SILVER2024

Catholic Charities, Diocese of Trenton

Renewing Lives, Restoring Hope

Trenton, NJ   |  www.catholiccharitiestrenton.org

Mission

Catholic Charities, Diocese of Trenton, inspired by the Scriptures as reflected in Catholic Social Teaching, alleviates human suffering and improves the quality of life of individuals and families, especially the poor and vulnerable, through service, advocacy, and community building.

Ruling year info

1946

Executive Director

Mrs. Marlene Lao-Collins

CFO

Mrs. Debbra Elko

Main address

383 West State Street

Trenton, NJ 08607 USA

Show more contact info

EIN

21-0634494

NTEE code info

Personal Social Services (P50)

Mental Health Treatment (F30)

Family Violence Shelters and Services (P43)

IRS filing requirement

This organization is required to file an IRS Form 990 or 990-EZ.

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Communication

Blog

Programs and results

What we aim to solve

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Our programs

SOURCE: Self-reported by organization

What are the organization's current programs, how do they measure success, and who do the programs serve?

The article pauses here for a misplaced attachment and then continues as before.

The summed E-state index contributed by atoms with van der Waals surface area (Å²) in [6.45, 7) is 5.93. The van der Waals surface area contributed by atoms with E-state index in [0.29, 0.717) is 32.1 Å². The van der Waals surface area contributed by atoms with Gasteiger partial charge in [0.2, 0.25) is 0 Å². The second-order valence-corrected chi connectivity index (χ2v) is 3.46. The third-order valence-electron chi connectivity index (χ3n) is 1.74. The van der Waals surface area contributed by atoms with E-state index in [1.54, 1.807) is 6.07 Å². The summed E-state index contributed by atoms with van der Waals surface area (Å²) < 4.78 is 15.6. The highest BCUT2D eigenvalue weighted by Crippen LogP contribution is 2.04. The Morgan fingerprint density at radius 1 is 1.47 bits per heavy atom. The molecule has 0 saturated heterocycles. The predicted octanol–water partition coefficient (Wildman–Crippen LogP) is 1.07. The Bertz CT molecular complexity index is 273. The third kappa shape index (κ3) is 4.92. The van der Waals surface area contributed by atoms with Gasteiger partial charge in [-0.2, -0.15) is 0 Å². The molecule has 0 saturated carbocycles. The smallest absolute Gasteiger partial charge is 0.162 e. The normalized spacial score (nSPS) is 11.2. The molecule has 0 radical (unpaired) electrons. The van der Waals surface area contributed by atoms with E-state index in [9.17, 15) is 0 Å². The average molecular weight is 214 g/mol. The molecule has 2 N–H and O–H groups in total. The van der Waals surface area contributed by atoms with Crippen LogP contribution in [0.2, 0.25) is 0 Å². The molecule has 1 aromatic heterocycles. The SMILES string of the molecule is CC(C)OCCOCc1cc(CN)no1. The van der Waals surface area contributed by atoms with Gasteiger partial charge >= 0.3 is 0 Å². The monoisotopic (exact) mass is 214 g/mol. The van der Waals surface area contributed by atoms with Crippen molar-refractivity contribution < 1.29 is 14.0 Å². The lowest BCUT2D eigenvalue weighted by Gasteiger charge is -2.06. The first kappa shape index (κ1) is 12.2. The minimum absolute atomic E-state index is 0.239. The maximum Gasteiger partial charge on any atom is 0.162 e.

Children, Youth & Families

Healthy families help to build strong and sustainable communities. Thus, our focus of services is on strengthening families, particularly economically vulnerable families or those impacted by violence or trauma.

Our programs help support and encourage wellness, behavioral health, learning and safety so that our children can grow to achieve academic and personal success. Every child deserves a promising future and every family deserves a chance at achieving stability.

Population(s) Served

Our services include medication-assisted treatment (MAT), ambulatory opioid detox, treatment for pregnant women and intensive outpatient programs for individuals experiencing drug or alcohol dependence along with integrated health supports.

Population(s) Served

Providence House Domestic Violence Services seeks to end the cycle of domestic violence through education, empowerment and advocacy while providing a safe haven from abuse.
Through our confidential and FREE services, we help survivors:

Separate from abusive individuals
Change living arrangements
Filing restraining orders
Establish boundaries
Becoming aware of their options